Page 238The prisoner’s arms were tied, corded from elbow to elbow behind his back, and thus he sat through the weary trial while the public jeered him and clamored for his condemnation as the bloodthirsty crowds jeered and clamored in the French Reign of terror.

Then came the verdict and the prisoner was invited to acknowledge the regularity of the proceedings in the farcical trial by signing the record. To this Rizal demurred, but after a vain protest, affixed his signature.

He was at once transferred to the Fort chapel, there to pass the last twenty-four hours of his life in preparing for death. The military chaplain offered his services, which were courteously declined, but when the Jesuits came, those instructors of his youth were eagerly welcomed.

Rizal’s trial had awakened great interest and accounts of everything about the prisoner were cabled by eager correspondents to the Madrid newspapers. One of the newspaper men who visited Rizal in his cell mentions the courtesy of his reception, and relates how the prisoner played the host and insisted on showing his visitor those attentions which Spanish politeness considers due to a guest, saying that these must be permitted, for he was in his own home. The interviewer found the prisoner perfectly calm and natural, serious of course, but not at all overwhelmed by the near prospect of death, and in discussing his career Rizal displayed that dispassionate attitude toward his own doings that was characteristic of him. Almost as though speaking of a stranger he mentioned that if Archbishop Nozaleda’s sane view had been taken and “Noli Me Tangere” not preached against, he would not have been in prison, and perhaps the rebellion would never have occurred. It is easy for us to recognize that the author referred to the misconception of his novel, which had arisen from the publication of the censor’s Page 239extracts, which consisted of whatever could be construed into coming under one of the three headings of attacks on religion, attacks on government, and reflections on Spanish character, without the slightest regard to the context.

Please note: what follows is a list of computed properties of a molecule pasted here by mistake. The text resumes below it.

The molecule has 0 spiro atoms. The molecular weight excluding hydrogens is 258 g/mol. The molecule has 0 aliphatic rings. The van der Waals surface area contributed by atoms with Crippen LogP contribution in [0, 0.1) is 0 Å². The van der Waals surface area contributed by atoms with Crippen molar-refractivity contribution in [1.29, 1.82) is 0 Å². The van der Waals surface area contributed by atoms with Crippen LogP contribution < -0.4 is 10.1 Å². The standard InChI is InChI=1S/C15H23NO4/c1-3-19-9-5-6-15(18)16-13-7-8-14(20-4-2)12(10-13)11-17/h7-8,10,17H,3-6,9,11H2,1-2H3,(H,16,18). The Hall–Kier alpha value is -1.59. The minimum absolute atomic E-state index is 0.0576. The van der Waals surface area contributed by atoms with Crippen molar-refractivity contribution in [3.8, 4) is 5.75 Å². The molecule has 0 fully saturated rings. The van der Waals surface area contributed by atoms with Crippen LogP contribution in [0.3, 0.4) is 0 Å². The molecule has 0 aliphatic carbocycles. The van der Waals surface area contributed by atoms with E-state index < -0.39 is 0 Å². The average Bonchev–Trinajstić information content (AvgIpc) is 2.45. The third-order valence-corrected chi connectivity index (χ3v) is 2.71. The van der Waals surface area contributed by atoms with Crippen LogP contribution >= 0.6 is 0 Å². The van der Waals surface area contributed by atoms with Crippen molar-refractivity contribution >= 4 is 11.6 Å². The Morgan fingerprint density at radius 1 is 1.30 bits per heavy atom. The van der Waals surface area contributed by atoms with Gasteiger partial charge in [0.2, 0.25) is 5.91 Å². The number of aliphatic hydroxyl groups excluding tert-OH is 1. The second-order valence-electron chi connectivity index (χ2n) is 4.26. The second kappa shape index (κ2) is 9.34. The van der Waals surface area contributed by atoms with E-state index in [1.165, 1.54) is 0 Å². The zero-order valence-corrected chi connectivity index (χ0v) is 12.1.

But the interviewer, quite honestly, reported Rizal to be regretting his novel instead of regretting its miscomprehension, and he seems to have been equally in error in the way he mistook Rizal’s meaning about the republicans in Spain having led him astray.

Rizal’s exact words are not given in the newspaper account, but it is not likely that a man would make admissions in a newspaper interview, which if made formally, would have saved his life. Rizal’s memory has one safeguard against the misrepresentations which the absence of any witnesses favorable to him make possible regarding his last moments: a political retraction would have prevented his execution, and since the execution did take place, it is reasonable to believe that Rizal died holding the views for which he had expressed himself willing to suffer martyrdom.

Yet this view does not reflect upon the good faith of the reporter. It is probable that the prisoner was calling attention to the illogical result that, though he had disregarded the advice of the radical Spaniards who urged him to violent measures, his peaceable agitation had been misunderstood and brought him to the same situation as though he had actually headed a rebellion by arms. His slighting opinion of his great novel was the view he had always held, for like all men who do really great things, he was the reverse of a braggart, and in his remark that he had attempted to do great things without the capacity for gaining success, one recognizes his remembrance of his mother’s angry prophecy foretelling failure in all he undertook.